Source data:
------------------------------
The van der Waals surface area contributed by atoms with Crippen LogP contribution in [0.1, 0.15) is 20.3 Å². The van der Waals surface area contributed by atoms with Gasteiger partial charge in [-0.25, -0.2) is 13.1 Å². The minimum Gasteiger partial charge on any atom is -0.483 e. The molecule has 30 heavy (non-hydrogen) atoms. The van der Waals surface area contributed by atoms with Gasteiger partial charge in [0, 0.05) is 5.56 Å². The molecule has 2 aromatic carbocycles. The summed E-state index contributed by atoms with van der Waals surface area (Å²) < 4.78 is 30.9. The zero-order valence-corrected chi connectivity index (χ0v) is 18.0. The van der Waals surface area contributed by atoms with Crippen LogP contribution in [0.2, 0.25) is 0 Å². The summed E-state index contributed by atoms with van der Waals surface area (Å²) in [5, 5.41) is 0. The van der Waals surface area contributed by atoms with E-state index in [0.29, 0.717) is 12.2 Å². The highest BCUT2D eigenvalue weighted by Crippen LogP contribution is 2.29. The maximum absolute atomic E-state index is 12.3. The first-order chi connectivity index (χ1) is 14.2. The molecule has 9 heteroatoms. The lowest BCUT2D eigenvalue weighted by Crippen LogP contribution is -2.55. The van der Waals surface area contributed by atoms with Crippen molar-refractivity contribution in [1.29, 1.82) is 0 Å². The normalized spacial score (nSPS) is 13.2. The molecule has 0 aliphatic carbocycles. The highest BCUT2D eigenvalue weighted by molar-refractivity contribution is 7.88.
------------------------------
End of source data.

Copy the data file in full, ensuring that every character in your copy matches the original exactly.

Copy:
The van der Waals surface area contributed by atoms with Crippen LogP contribution in [0.1, 0.15) is 20.3 Å². The van der Waals surface area contributed by atoms with Gasteiger partial charge in [-0.25, -0.2) is 13.1 Å². The minimum Gasteiger partial charge on any atom is -0.483 e. The molecule has 30 heavy (non-hydrogen) atoms. The van der Waals surface area contributed by atoms with Gasteiger partial charge in [0, 0.05) is 5.56 Å². The molecule has 2 aromatic carbocycles. The summed E-state index contributed by atoms with van der Waals surface area (Å²) < 4.78 is 30.9. The zero-order valence-corrected chi connectivity index (χ0v) is 18.0. The van der Waals surface area contributed by atoms with Crippen LogP contribution in [0.2, 0.25) is 0 Å². The summed E-state index contributed by atoms with van der Waals surface area (Å²) in [5, 5.41) is 0. The van der Waals surface area contributed by atoms with E-state index in [0.29, 0.717) is 12.2 Å². The highest BCUT2D eigenvalue weighted by Crippen LogP contribution is 2.29. The maximum absolute atomic E-state index is 12.3. The first-order chi connectivity index (χ1) is 14.2. The molecule has 9 heteroatoms. The lowest BCUT2D eigenvalue weighted by Crippen LogP contribution is -2.55. The van der Waals surface area contributed by atoms with Crippen molar-refractivity contribution in [1.29, 1.82) is 0 Å². The normalized spacial score (nSPS) is 13.2. The molecule has 0 aliphatic carbocycles. The highest BCUT2D eigenvalue weighted by molar-refractivity contribution is 7.88.